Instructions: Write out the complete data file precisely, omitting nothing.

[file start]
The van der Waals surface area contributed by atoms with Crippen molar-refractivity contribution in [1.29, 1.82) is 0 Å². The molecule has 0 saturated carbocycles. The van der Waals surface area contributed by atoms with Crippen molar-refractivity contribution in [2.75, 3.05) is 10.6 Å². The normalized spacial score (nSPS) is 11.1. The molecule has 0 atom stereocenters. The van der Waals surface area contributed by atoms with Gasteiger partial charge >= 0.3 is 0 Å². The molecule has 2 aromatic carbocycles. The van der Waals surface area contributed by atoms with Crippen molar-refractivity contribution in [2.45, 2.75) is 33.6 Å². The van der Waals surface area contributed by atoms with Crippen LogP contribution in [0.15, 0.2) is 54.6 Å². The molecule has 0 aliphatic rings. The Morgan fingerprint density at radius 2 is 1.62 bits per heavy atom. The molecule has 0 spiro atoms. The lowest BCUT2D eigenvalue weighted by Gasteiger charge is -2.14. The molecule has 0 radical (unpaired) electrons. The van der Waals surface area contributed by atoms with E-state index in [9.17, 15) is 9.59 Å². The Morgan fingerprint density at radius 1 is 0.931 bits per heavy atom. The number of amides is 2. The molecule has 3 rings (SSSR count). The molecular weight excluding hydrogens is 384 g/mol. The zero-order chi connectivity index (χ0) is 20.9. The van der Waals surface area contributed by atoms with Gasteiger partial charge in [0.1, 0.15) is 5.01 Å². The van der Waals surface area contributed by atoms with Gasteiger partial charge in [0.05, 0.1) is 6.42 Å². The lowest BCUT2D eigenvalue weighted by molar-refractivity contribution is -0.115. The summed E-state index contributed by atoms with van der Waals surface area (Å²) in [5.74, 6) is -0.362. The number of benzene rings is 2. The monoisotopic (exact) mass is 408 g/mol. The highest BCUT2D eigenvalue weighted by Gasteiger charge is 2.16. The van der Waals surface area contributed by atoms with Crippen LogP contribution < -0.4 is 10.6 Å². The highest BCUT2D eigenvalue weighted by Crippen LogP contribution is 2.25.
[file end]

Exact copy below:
The van der Waals surface area contributed by atoms with Crippen molar-refractivity contribution in [1.29, 1.82) is 0 Å². The molecule has 0 saturated carbocycles. The van der Waals surface area contributed by atoms with Crippen molar-refractivity contribution in [2.75, 3.05) is 10.6 Å². The normalized spacial score (nSPS) is 11.1. The molecule has 0 atom stereocenters. The van der Waals surface area contributed by atoms with Gasteiger partial charge >= 0.3 is 0 Å². The molecule has 2 aromatic carbocycles. The van der Waals surface area contributed by atoms with Crippen molar-refractivity contribution in [2.45, 2.75) is 33.6 Å². The van der Waals surface area contributed by atoms with Crippen LogP contribution in [0.15, 0.2) is 54.6 Å². The molecule has 0 aliphatic rings. The Morgan fingerprint density at radius 2 is 1.62 bits per heavy atom. The molecule has 0 spiro atoms. The lowest BCUT2D eigenvalue weighted by Gasteiger charge is -2.14. The molecule has 0 radical (unpaired) electrons. The van der Waals surface area contributed by atoms with E-state index in [9.17, 15) is 9.59 Å². The Morgan fingerprint density at radius 1 is 0.931 bits per heavy atom. The number of amides is 2. The molecule has 3 rings (SSSR count). The molecular weight excluding hydrogens is 384 g/mol. The zero-order chi connectivity index (χ0) is 20.9. The van der Waals surface area contributed by atoms with Gasteiger partial charge in [0.1, 0.15) is 5.01 Å². The van der Waals surface area contributed by atoms with Gasteiger partial charge in [0.05, 0.1) is 6.42 Å². The lowest BCUT2D eigenvalue weighted by molar-refractivity contribution is -0.115. The summed E-state index contributed by atoms with van der Waals surface area (Å²) in [5.74, 6) is -0.362. The number of benzene rings is 2. The monoisotopic (exact) mass is 408 g/mol. The highest BCUT2D eigenvalue weighted by Gasteiger charge is 2.16. The van der Waals surface area contributed by atoms with Crippen LogP contribution < -0.4 is 10.6 Å². The highest BCUT2D eigenvalue weighted by Crippen LogP contribution is 2.25.